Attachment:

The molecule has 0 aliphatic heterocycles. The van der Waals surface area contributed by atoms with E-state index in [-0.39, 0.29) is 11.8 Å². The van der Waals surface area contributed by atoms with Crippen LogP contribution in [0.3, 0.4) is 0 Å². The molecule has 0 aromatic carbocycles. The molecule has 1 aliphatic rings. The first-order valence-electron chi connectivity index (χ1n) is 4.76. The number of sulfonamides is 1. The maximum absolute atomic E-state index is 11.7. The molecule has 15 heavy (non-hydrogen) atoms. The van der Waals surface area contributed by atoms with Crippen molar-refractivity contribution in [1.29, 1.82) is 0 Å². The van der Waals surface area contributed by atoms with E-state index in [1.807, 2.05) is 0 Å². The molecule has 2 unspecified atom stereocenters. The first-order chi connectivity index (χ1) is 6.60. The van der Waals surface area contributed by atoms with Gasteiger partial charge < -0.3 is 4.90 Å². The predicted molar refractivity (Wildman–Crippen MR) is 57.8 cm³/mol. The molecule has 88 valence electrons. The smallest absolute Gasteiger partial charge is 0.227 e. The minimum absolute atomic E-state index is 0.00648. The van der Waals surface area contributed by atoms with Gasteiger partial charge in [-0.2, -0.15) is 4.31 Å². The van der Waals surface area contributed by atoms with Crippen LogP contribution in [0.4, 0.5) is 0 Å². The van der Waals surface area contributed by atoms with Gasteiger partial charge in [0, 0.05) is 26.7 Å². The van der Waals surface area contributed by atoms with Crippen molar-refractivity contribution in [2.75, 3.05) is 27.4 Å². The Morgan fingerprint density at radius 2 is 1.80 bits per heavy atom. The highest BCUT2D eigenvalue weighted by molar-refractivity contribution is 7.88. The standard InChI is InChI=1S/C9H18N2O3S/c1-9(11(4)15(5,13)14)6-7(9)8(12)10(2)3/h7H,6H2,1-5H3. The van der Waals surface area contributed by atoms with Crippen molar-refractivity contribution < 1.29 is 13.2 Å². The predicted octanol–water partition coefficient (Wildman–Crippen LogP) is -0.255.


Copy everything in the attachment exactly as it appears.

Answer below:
The molecule has 0 aliphatic heterocycles. The van der Waals surface area contributed by atoms with E-state index in [-0.39, 0.29) is 11.8 Å². The van der Waals surface area contributed by atoms with Crippen LogP contribution in [0.3, 0.4) is 0 Å². The molecule has 0 aromatic carbocycles. The molecule has 1 aliphatic rings. The first-order valence-electron chi connectivity index (χ1n) is 4.76. The number of sulfonamides is 1. The maximum absolute atomic E-state index is 11.7. The molecule has 15 heavy (non-hydrogen) atoms. The van der Waals surface area contributed by atoms with Crippen molar-refractivity contribution in [1.29, 1.82) is 0 Å². The van der Waals surface area contributed by atoms with E-state index in [1.807, 2.05) is 0 Å². The molecule has 2 unspecified atom stereocenters. The first-order chi connectivity index (χ1) is 6.60. The van der Waals surface area contributed by atoms with Gasteiger partial charge < -0.3 is 4.90 Å². The predicted molar refractivity (Wildman–Crippen MR) is 57.8 cm³/mol. The molecule has 88 valence electrons. The smallest absolute Gasteiger partial charge is 0.227 e. The minimum absolute atomic E-state index is 0.00648. The van der Waals surface area contributed by atoms with Gasteiger partial charge in [-0.2, -0.15) is 4.31 Å². The van der Waals surface area contributed by atoms with Crippen LogP contribution in [0.4, 0.5) is 0 Å². The van der Waals surface area contributed by atoms with Gasteiger partial charge in [0, 0.05) is 26.7 Å². The van der Waals surface area contributed by atoms with Crippen molar-refractivity contribution in [2.75, 3.05) is 27.4 Å². The Morgan fingerprint density at radius 2 is 1.80 bits per heavy atom. The highest BCUT2D eigenvalue weighted by molar-refractivity contribution is 7.88. The standard InChI is InChI=1S/C9H18N2O3S/c1-9(11(4)15(5,13)14)6-7(9)8(12)10(2)3/h7H,6H2,1-5H3. The van der Waals surface area contributed by atoms with Crippen molar-refractivity contribution < 1.29 is 13.2 Å². The predicted octanol–water partition coefficient (Wildman–Crippen LogP) is -0.255.